"It Takes a Village:" The Wicker Park Choral Singers celebrate their 5th Anniversary


Concert in Wicker Park Lutheran Church


Mark Tomasino stops for a moment during intermission

Inspired by four years of achieving their goals and learning from their mistakes, the Wicker Park Choral Singers (WPCS) chose to use "It Takes a Village" as their 5th Anniversary holiday concert theme, according to Mark Tomasino, Founder and Artistic Director. The concert was held in the Wicker Park Lutheran Church, 2112 N. Hoyne, on Dec. 9, and over the air waves, Live from WFMT, on Dec. 10.

Beginning with a traditional spiritual, Walk Together Children, arranged by Moses Hogan (1957-2003), the concert began. "Through our interpretation, we aim to honor this interpretation, and the piece's history, while telling the story of hope for a better day to come with our modern-day context in mind," states the program's notes.

Dortn, Dortn, arranged by Robert Decormier (b. 1922) and sung in Yiddish transported the audience to a different scene. "…their natural venue was the village, or shtetl, of eastern Europe of America where you could hear them through open windows in courtyards, or from busy people humming, their way from place to place."

Next, the more than century-old timbers of the Wicker Park Lutheran Church vibrated with the familiar music and words of Hark the Herald Angels Sing as the audience participated in the joyful celebration of the season.


Tomasino directs the audience and choir during a sing-a-long

With a Haitian twist, the work of composer Emile Desamours (b. 1941), Noel Ayisyen, the telling of Jesus's birth was told in Creole. One's ears transitioned into the peaceful sounds of Sergei Rachmaninoff's (1873-1943) "Bogoroditse Devo" from Vsenoshchnoye bdeniye, Op. 37, sung in Church Slovanic.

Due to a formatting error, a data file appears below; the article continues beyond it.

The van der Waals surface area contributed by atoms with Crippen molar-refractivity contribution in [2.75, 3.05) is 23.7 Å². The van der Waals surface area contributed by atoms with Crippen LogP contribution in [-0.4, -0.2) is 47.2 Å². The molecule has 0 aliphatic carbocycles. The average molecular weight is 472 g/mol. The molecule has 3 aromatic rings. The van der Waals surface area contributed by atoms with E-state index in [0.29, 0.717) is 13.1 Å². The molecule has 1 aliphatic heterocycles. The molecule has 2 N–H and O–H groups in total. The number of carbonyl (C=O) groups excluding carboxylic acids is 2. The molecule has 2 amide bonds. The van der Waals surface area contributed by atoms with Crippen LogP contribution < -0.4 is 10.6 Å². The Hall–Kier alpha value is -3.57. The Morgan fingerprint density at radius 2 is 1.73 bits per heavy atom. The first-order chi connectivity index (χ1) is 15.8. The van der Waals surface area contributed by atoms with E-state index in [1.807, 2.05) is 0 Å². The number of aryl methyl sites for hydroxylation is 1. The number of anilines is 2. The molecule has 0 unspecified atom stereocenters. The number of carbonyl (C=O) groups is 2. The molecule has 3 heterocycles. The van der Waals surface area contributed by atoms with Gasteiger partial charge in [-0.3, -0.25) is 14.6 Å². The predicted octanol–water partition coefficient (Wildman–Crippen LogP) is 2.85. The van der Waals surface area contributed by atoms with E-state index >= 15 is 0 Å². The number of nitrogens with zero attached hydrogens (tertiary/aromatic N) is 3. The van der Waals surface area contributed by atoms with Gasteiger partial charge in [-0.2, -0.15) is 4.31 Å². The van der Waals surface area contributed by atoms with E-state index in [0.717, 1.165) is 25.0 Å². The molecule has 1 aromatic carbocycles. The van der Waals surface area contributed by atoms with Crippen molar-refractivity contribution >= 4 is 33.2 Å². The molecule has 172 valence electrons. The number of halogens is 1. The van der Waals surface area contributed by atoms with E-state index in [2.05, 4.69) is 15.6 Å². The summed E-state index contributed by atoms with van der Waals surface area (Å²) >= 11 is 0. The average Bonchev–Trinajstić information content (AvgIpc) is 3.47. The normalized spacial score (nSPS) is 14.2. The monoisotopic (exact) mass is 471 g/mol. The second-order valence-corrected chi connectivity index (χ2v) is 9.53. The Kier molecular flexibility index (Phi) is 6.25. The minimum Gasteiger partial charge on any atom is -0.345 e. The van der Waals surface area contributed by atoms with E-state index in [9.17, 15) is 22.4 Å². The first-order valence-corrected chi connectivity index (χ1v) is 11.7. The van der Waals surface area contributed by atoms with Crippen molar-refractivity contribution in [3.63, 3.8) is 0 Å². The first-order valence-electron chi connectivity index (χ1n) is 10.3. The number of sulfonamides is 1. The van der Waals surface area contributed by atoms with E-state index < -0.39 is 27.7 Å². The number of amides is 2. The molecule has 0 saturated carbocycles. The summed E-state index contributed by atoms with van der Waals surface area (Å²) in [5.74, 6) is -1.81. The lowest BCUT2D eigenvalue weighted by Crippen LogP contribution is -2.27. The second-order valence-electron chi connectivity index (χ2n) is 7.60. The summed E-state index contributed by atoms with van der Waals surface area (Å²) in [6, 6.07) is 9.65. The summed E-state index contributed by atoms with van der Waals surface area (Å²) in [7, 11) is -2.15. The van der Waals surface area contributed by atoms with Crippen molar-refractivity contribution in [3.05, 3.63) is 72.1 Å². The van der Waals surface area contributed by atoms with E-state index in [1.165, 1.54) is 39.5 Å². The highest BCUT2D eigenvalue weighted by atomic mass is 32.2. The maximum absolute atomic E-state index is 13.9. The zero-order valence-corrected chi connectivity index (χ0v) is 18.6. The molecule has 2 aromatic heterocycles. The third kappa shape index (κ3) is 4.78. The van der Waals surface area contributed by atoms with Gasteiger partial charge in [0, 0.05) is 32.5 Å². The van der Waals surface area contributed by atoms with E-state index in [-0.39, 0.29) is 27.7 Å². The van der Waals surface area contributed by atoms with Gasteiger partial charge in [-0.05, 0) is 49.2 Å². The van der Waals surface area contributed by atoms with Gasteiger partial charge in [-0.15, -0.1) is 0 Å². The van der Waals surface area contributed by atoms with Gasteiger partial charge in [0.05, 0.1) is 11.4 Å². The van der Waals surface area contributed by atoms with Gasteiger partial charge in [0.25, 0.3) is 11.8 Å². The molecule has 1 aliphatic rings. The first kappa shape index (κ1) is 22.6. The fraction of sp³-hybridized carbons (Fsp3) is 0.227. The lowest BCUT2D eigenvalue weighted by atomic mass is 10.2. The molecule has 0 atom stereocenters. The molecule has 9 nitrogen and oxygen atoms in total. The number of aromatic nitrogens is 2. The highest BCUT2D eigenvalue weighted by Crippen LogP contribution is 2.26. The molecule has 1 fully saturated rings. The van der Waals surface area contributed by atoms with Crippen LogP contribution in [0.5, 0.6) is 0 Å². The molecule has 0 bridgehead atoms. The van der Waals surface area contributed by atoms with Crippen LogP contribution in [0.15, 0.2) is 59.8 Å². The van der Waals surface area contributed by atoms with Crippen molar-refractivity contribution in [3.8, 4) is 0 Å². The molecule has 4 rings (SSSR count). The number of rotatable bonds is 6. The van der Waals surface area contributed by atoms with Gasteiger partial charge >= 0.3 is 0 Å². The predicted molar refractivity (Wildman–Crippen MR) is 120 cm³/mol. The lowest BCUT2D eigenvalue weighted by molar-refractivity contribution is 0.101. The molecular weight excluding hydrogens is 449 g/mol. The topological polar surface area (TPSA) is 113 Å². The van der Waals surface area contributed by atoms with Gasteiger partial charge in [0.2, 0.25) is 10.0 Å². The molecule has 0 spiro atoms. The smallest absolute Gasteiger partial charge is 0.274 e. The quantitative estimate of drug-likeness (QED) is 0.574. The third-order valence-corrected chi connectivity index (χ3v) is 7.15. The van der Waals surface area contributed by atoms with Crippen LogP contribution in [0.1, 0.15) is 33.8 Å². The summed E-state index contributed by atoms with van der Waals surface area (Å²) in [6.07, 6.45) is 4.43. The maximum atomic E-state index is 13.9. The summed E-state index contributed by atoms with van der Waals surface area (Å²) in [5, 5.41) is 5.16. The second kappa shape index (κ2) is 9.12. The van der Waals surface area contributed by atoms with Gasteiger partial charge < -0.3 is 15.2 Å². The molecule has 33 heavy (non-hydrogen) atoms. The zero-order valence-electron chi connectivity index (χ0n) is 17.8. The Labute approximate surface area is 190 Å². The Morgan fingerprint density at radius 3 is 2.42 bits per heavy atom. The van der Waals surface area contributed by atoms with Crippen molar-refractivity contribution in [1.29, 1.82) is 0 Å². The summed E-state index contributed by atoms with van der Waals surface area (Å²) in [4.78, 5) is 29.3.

After a sing-along of White Christmas, the story of three drums is told in Twa Tanbour by Sydney Guillaume (b. 1982) and sung in Creole. Like the choral group itself, the story of the drums illustrates that for a team to reach its potential, each member must play his or her part with the whole community in mind.


Listening to the concert from the lobby in consideration of other "villagers," Reba Cafarelli holds Hannah as Maggie holds on to her book and another mom rocks her little one

Described by one concert goer, "The second half of the concert just took you to another place. There were special moments, ethereal and peaceful like being in church." It began with Pueblito, mi Pueblo, by Argentinian Carlos Guastavino (1912-2000), who inspired pop and folk musicians throughout the 1960s. Then, sung in the 800 plus-year-old Swahili language, Wana Baraka, arranged by Shawn L. Kirchner (b. 1970), presented "a joyful celebration of hope and health that appears out on the horizon in a pianissimo, walks boldly forward throughout the song, building momentum, and then spreads an exuberant, fortissimo Alleluia at the end."


Choir members during break


Some choir members check their music while others socialize

The source of the next piece is American composer and writer Ned Rorem (b. 1923). He is, according to the concert notes, "one of today's leading composers of choral and solo vocal music. As famous for his diaries, essays, and letters as for his compositions, Rorem's love of the written word guides and informs his compositions." The composer of Shout the glad Tidings as well as other "church" pieces, Rorem is an atheist. "I believe in Belief, but I have no Belief. Nevertheless, some of my most persuasive music has been settings of so-called sacred texts. I'm drawn to these texts, however, for their poetry, not for their sanctity. Religion, like love, can be as devastating as it is productive," he stated in 1986. 


Jason Carlock, records the concert from the reception room

The Spheres, sung in Latin, is the work of Norwegian Ola Gjeilo (b. 1978) and departed from the concept of "community." It is about how we relate to, and how we make sense of, the otherworldly unknown. It is taken from a larger work, Sunrise Mass. Representing the progression from "heaven to earth," Gjeilo describes the floating, overlapping voices and slow progression of harmony in the opening section as having "a sense of floating in space, in darkness and relative silence, surrounded by stars and planets light-years away."


After concert socializing included various "goodies"

The concert ended with It Takes a Village by Joan Szymko (b. 1957) speaks to the theme of the concert and the work of the presenting choir…Unity. As Szymko put it, she sought to embody the concept "that is is truly ALL the individual parts linked and working together that create and support the whole."

Community continued after the concert with a reception where presenters and audiences shared good cheer and conversation.






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